A treasury of arts activities for older people. 50 activities, long and short for use with older people in any setting.
Published by The Baring Foundation. Written by Liz Postlethwaite
This little book is truly a cabinet of wonders. Do not be deceived by its simple descriptions of creative activities. Each one is a door onto experiences that might take you in all sorts of unexpected directions.
At the same time, these ideas have been tested day after day, sometimes for years. They work. They offer fun, discovery and delight. They fire the imagination. They have been invented by artists who love working with people and who have generously shared some of their best tricks.
It is a precious gift because seeing what others do, picking up things you like and adapting them to your own situation is vital to developing a participatory art practice.
We are very grateful to all the artists who have contributed to the collection and especially to Liz Postlethwaite for her creativity in presenting it all so clearly. We hope that you enjoy reading about them, but mostly that you will try these activities and make them your own.
François Matarasso, Chair of the Baring Foundation Arts Committee.
We live in changing times. Year on year our society in the UK is getting older. By 2040 one in twelve of us will be over 80, and the number of us who are aged over 65 will rise from the current number of 10 million to 15.5 million, with round 1.3 million of these people predicted to be living with dementia. In this context, it seems unsurprising that the cultural sector, and the participatory arts in particular, increasingly embraces and celebrates the possibility of work that specifically targets older people as participants, collaborators and creators.
Excitingly, it is increasingly recognised that the arts, and participatory arts in particular, have the potential to play a meaningful and significant role in embracing the challenges and opportunities that this changing demographic may bring. Whether we are thinking about older people living with dementia, those facing loneliness and isolation, or the ‘young old’ who are engaged, fit and well and looking for new ways to enliven and enhance their retirement, it is now understood that the arts and culture can play a crucial part in maintaining and improving the quality of life and wellbeing for many people in later life.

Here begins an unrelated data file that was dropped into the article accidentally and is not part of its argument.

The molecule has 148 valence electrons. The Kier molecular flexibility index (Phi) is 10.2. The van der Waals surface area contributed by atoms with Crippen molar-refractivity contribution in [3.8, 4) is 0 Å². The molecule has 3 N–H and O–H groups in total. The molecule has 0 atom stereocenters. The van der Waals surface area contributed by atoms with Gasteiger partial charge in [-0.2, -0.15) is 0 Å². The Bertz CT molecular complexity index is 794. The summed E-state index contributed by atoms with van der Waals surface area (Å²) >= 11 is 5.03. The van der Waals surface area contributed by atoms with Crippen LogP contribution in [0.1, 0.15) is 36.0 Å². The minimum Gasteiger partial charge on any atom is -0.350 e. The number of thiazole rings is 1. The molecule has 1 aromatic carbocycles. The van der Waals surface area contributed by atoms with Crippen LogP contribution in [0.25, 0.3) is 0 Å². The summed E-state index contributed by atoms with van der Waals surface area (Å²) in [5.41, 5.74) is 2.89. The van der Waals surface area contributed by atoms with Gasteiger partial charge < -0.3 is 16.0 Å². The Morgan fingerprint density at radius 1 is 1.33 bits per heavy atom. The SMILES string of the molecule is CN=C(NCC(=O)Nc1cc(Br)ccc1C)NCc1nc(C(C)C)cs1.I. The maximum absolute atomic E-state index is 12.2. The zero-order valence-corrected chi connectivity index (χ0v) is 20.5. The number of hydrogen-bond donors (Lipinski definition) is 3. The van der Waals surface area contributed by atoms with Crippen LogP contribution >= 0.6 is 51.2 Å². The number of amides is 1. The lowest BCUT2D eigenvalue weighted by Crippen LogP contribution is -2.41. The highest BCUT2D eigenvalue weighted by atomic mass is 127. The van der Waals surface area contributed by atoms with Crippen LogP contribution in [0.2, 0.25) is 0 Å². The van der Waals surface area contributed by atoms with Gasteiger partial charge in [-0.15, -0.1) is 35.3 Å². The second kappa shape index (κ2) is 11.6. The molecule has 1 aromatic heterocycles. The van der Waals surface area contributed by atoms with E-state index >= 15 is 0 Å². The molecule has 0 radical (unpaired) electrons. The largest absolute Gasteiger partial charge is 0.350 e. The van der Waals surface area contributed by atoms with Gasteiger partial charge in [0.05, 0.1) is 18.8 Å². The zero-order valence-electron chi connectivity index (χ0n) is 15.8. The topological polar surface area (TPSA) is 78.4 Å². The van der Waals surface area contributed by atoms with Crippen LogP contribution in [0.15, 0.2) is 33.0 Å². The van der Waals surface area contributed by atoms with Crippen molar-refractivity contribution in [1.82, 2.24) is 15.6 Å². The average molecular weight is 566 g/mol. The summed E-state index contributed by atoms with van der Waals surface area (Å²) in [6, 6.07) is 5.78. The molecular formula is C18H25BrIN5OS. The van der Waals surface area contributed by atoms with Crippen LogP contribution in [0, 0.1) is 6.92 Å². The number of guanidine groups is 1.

For those of us working in the participatory arts, there are ever-increasing opportunities to engage ourselves in this new and growing field and this Treasury is a celebration of that great opportunity and possibility.
Whether you are an artist who is just starting out in this area, or one who has been working with older people for many years, it is hoped that it will serve as a source of practical ideas and inspiration. And that it is a book that will not just sit on a shelf but become battered, bruised and well thumbed in a manner fitting to a frequently used and trusted guide.
All of the activities that are included have been kindly shared by artists and organisations with a particular passion for and experience of work with older people. It is thanks to their generosity sharing their time and ideas that this Treasury has been possible.